By Herald on July 23, 2021.
Dale Woodard – Lethbridge Herald
A single medal has yet to be doled out at the Tokyo Games, but Lethbridge has already put in a podium performance.
Celebrating southern Alberta’s presence at this year’s game was the event Friday morning in a ceremony at the Nikka Yuko Japanese Garden.
With a host of former local Olympians in attendance, the past saluted the present as Liz Gleadle (athletics, javelin), Jillian Weir (athletics, hammer throw), Kayla Moleschi (rugby), Keyara Wardley (rugby), Ross Bekkering (3X3 basketball for the Netherlands) Larry Steinke (athletics coach) and Jon Koopmans (technical engineer for an international broadcaster) get ready to make their Olympic mark.
“I think it’s wonderful, especially for the youth who are going back to sport to now be able to watch people from Lethbridge who have made it to the Olympics,” said Susan Eymann, executive director of the Lethbridge Sport Council. “It can be very inspiring to a young, up-and-coming athlete.”
Among the speakers was George Gemer, a well-known Lethbridge track and field and fencing coach who coached and officiated at past Olympics, Commonwealth Games and other world class events.
Gemer’s memorabilia from the 1964 Olympics — the last time Tokyo hosted the Games — will be on display the Nikka Yuko Japanese Gardens.
The event also featured entertainment from the Minyo Dancers, who performed a pair of numbers.
“It was very nice to see the turnout,” said Eymann. “Community people and sports people are really proud of the accomplishments that come out of Lethbridge and the region. Then to have some Olympians show up as well just shows how that pride continues and I stress to everyone and them, they’re not past Olympians, they’re Olympians. Once an Olympian, always an Olympian.”
Eymann said the development of local Olympics is a testament to public organizations such as the University of Lethbridge, Lethbridge College, the province and the City of Lethbridge for building the facilities.
“Something everybody can use. What’s really nice is it’s not just athletes who are attending the Olympics. There are people behind the scenes like Jon Koopmans. There are coaches like Larry Steinke and people like Ross Bekkering, who is competing for another country, but we’re claiming him as our own. It’s something for everyone.”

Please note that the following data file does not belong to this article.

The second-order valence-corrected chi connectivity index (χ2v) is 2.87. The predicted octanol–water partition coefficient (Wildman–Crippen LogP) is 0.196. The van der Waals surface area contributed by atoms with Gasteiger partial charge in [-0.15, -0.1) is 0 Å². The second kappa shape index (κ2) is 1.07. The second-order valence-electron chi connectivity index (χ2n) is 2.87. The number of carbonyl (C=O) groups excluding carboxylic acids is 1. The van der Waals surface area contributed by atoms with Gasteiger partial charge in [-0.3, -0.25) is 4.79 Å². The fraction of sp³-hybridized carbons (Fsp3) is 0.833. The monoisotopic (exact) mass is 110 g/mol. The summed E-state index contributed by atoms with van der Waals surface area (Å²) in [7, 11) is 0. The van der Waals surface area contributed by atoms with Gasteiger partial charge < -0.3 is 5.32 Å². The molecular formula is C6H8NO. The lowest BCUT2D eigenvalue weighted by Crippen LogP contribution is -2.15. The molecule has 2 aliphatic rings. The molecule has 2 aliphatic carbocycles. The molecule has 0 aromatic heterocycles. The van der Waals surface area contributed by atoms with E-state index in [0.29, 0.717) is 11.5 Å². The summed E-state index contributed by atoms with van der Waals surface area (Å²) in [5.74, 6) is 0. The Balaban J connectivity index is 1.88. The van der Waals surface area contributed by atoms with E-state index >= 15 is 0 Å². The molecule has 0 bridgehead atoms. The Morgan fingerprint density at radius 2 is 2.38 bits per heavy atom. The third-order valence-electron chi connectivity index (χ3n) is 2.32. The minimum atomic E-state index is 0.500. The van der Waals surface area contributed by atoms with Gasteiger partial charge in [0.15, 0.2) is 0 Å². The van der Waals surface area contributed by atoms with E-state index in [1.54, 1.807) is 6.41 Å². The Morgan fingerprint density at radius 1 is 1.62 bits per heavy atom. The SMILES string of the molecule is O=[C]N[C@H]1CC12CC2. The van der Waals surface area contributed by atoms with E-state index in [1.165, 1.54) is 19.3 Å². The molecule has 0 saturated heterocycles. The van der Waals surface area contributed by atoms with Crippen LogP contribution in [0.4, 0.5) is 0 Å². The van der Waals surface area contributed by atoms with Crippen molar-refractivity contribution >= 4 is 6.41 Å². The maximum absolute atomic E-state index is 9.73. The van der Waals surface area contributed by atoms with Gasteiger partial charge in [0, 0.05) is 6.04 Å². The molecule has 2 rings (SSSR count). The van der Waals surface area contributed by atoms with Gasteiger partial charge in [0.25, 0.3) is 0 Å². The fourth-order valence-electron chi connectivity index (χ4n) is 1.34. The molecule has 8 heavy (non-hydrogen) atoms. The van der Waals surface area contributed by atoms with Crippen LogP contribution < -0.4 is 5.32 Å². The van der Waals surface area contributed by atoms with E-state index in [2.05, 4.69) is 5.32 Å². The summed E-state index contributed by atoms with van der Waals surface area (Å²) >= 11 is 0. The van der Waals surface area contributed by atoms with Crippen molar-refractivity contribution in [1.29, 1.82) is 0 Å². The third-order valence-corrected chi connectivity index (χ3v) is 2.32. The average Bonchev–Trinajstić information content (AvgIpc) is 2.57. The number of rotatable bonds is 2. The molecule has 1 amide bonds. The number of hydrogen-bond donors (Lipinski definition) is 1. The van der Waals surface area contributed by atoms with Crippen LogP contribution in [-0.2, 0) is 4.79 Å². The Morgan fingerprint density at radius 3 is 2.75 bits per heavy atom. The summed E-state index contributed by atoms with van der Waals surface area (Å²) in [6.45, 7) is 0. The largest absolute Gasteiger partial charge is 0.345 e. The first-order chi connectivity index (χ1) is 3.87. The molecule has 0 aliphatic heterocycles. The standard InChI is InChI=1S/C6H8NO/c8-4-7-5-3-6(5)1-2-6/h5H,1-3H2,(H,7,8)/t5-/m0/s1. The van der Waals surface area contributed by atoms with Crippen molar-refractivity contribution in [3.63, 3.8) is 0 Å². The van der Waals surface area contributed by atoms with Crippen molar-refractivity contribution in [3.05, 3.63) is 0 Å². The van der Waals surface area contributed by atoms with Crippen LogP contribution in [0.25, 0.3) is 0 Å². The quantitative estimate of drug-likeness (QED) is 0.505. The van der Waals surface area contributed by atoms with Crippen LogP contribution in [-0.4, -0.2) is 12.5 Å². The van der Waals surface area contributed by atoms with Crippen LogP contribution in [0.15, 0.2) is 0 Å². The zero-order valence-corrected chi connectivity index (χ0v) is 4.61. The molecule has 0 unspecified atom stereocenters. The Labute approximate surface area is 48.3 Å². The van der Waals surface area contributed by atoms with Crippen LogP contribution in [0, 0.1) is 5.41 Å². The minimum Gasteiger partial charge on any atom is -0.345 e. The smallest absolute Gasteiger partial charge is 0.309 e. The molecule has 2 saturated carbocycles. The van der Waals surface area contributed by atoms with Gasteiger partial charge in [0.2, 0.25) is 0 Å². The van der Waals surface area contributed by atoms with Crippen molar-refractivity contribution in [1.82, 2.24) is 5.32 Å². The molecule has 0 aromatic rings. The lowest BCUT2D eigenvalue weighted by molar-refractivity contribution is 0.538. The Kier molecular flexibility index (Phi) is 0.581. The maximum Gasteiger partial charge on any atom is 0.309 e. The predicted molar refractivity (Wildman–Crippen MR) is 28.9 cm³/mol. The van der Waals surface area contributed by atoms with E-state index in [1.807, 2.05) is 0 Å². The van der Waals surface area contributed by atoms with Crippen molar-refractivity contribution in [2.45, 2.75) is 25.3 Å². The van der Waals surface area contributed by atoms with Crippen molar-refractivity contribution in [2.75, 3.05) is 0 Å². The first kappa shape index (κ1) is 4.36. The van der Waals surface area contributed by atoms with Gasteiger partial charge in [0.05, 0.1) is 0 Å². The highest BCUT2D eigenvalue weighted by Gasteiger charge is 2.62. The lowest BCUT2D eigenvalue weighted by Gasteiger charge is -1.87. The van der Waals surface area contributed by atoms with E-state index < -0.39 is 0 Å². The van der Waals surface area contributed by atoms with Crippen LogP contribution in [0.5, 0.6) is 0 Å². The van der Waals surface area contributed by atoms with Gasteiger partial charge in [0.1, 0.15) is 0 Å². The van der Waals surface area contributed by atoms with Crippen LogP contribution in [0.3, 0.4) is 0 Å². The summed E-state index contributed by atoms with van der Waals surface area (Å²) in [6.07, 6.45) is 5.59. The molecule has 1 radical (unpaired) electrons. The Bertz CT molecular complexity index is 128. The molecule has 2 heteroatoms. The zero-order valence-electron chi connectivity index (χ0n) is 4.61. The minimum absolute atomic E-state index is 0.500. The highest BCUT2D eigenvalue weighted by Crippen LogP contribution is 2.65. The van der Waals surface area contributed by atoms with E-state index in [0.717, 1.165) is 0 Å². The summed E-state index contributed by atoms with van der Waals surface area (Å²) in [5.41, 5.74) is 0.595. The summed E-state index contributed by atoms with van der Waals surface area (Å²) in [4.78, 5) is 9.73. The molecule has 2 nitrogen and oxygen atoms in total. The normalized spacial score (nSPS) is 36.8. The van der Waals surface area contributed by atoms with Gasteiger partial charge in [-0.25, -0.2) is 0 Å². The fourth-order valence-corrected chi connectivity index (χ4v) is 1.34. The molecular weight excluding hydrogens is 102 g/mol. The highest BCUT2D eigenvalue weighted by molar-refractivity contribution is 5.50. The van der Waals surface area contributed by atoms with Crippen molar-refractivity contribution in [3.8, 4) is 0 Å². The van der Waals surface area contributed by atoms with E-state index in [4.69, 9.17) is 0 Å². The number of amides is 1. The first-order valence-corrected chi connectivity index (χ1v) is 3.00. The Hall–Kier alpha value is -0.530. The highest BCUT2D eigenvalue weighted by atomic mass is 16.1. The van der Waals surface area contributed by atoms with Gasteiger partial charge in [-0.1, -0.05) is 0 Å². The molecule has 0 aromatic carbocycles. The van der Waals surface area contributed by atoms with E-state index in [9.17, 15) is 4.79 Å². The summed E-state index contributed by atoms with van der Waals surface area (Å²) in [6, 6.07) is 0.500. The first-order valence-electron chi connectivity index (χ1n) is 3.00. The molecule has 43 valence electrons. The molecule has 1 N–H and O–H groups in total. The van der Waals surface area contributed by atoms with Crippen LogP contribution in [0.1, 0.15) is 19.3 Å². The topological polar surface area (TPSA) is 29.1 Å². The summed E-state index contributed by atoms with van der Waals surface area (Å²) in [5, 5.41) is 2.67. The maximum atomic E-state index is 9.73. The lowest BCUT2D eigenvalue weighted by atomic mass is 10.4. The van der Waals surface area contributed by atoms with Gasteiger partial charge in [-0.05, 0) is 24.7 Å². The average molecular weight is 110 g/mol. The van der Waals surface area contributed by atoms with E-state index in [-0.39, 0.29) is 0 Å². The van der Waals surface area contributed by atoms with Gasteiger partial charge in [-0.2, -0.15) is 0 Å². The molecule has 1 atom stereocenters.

The U of L will be represented by Moleschi and Steinke, but Director of Pronghorns Athletics and former Horns rugby coach Neil Langevin noted another alumnus currently in Japan.
Although not accredited to be a part of the Games, Linsie MacDonald — who played rugby for the Pronghorns from 2000-2004 — is the physiotherapist for the Canadian badminton team.
Moleschi played once season at the U of L in 2011.
Ten years after the fact, her impact is still felt.
“She’s a special athlete at any level and at the university level moreso,” said Langevin. “But she has really ingrained herself with the community. She’s an honest girl, she works hard. She’s just an incredible competitor and really matches up well with southern Alberta.”
With fellow Pronghorns alumnus Ashley Steacy on board, Canada won bronze at the Rio games in 2016
“They’re medal hopefuls again and we’re hoping it’s gold this time,” said Langevin, who saw Moleschi last year at Team Canada’s training environment.
“She’s doing well and she’s changed her game to fit. She’s just a true competitor and to be among the world’s greatest, we’re just to proud of her and humbled to have met her.”
The Tokyo Games is Steinke’s fifth Olympics.
“Larry is a hero now, five Olympic games,” said Langevin. “That’s remarkable longevity and it’s a remarkable contribution to throws in Canada. It’s interesting seeing George here because you can see that direct impact from George and the University of Lethbridge. Throws have always been a thing since George established it and Larry has done nothing but grow it.”
Rick Duff represented Canada — and Lethbridge — in the boxing ring at the 1984 Games in Los Angeles.
On hand at Friday’s ceremony, the past Olympian embraced the chance to salute the current ones.
“I’m so proud of Lethbridge people to come support their athletes,” said Duff, who competed as a middleweight at the 1984 Games, losing in the second round to eventual gold medalist Shin Joon-Sup of South Korea. “When I went to LA in 1984 I didn’t know what was going on back home, but I had them in my suitcase with me. I fought for Lethbridge, Alberta and Canada.”
Duff remembered the attention he received locally before heading to Los Angeles.
“I remember talking to the Lethbridge Herald and TV stations here in town before I left and they gave me a beautiful sendoff,” said Scott. “I was in Vancouver in a training camp, we finished the training camp and then it was off to LA. Security was high and going through the athletes’ village with your six suitcases, all of a sudden you think ‘Wow, the Games are on and I’m here now. I’m here and there’s no turning back.’” That’s pretty exciting, especially when I watched the open ceremonies (Friday morning in Tokyo), it just brought back memories. (It feels) like my journey in 1984 was yesterday.”
Thanks to social media, local fans will be able to reach their athletes and coaches overseas as the Game progress.
The message is simple, said Eymann
“You got this. Go Canada. Go Lethbridge. They’ll hear us. We’ll be on social media. We were able to put cheers and messages in to different team members, so they’re receiving all that across the sea.”
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